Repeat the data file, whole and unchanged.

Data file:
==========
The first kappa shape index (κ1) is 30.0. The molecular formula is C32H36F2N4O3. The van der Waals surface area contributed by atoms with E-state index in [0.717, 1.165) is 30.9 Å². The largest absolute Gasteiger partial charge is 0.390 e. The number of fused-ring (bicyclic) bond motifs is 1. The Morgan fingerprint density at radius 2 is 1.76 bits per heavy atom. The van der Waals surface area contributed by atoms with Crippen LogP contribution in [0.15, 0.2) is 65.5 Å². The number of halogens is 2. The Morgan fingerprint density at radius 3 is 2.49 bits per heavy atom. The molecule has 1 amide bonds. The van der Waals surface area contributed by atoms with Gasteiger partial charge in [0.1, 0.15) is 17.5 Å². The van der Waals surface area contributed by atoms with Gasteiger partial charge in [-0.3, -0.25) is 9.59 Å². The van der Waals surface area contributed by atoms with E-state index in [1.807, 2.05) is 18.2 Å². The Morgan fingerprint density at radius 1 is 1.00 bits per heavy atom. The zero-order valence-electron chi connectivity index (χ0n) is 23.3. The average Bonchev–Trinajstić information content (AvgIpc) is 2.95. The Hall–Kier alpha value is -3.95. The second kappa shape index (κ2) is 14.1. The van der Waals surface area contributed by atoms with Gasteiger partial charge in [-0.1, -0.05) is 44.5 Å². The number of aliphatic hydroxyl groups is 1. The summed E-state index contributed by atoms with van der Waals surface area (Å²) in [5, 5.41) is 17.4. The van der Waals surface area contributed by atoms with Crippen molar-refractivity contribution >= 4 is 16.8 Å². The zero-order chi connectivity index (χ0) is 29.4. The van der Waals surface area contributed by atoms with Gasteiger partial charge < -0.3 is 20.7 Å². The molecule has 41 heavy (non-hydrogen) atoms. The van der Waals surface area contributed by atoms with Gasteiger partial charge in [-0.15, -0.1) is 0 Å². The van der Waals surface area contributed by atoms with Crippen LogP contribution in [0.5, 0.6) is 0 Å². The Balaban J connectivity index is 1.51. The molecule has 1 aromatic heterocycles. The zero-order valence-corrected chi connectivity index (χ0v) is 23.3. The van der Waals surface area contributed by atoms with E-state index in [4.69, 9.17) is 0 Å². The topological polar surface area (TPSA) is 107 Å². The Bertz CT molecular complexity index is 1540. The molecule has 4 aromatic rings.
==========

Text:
The first kappa shape index (κ1) is 30.0. The molecular formula is C32H36F2N4O3. The van der Waals surface area contributed by atoms with E-state index in [0.717, 1.165) is 30.9 Å². The largest absolute Gasteiger partial charge is 0.390 e. The number of fused-ring (bicyclic) bond motifs is 1. The Morgan fingerprint density at radius 2 is 1.76 bits per heavy atom. The van der Waals surface area contributed by atoms with Crippen LogP contribution in [0.15, 0.2) is 65.5 Å². The number of halogens is 2. The Morgan fingerprint density at radius 3 is 2.49 bits per heavy atom. The molecule has 1 amide bonds. The van der Waals surface area contributed by atoms with Gasteiger partial charge in [0.1, 0.15) is 17.5 Å². The van der Waals surface area contributed by atoms with Gasteiger partial charge in [-0.3, -0.25) is 9.59 Å². The van der Waals surface area contributed by atoms with E-state index in [1.807, 2.05) is 18.2 Å². The Morgan fingerprint density at radius 1 is 1.00 bits per heavy atom. The zero-order valence-electron chi connectivity index (χ0n) is 23.3. The average Bonchev–Trinajstić information content (AvgIpc) is 2.95. The Hall–Kier alpha value is -3.95. The second kappa shape index (κ2) is 14.1. The van der Waals surface area contributed by atoms with Gasteiger partial charge in [-0.1, -0.05) is 44.5 Å². The number of aliphatic hydroxyl groups is 1. The summed E-state index contributed by atoms with van der Waals surface area (Å²) in [5, 5.41) is 17.4. The van der Waals surface area contributed by atoms with Crippen molar-refractivity contribution >= 4 is 16.8 Å². The zero-order chi connectivity index (χ0) is 29.4. The van der Waals surface area contributed by atoms with Gasteiger partial charge < -0.3 is 20.7 Å². The molecule has 41 heavy (non-hydrogen) atoms. The van der Waals surface area contributed by atoms with Gasteiger partial charge in [-0.15, -0.1) is 0 Å². The van der Waals surface area contributed by atoms with Crippen LogP contribution in [0.5, 0.6) is 0 Å². The Balaban J connectivity index is 1.51. The molecule has 1 aromatic heterocycles. The zero-order valence-corrected chi connectivity index (χ0v) is 23.3. The van der Waals surface area contributed by atoms with E-state index in [4.69, 9.17) is 0 Å². The topological polar surface area (TPSA) is 107 Å². The Bertz CT molecular complexity index is 1540. The molecule has 4 aromatic rings.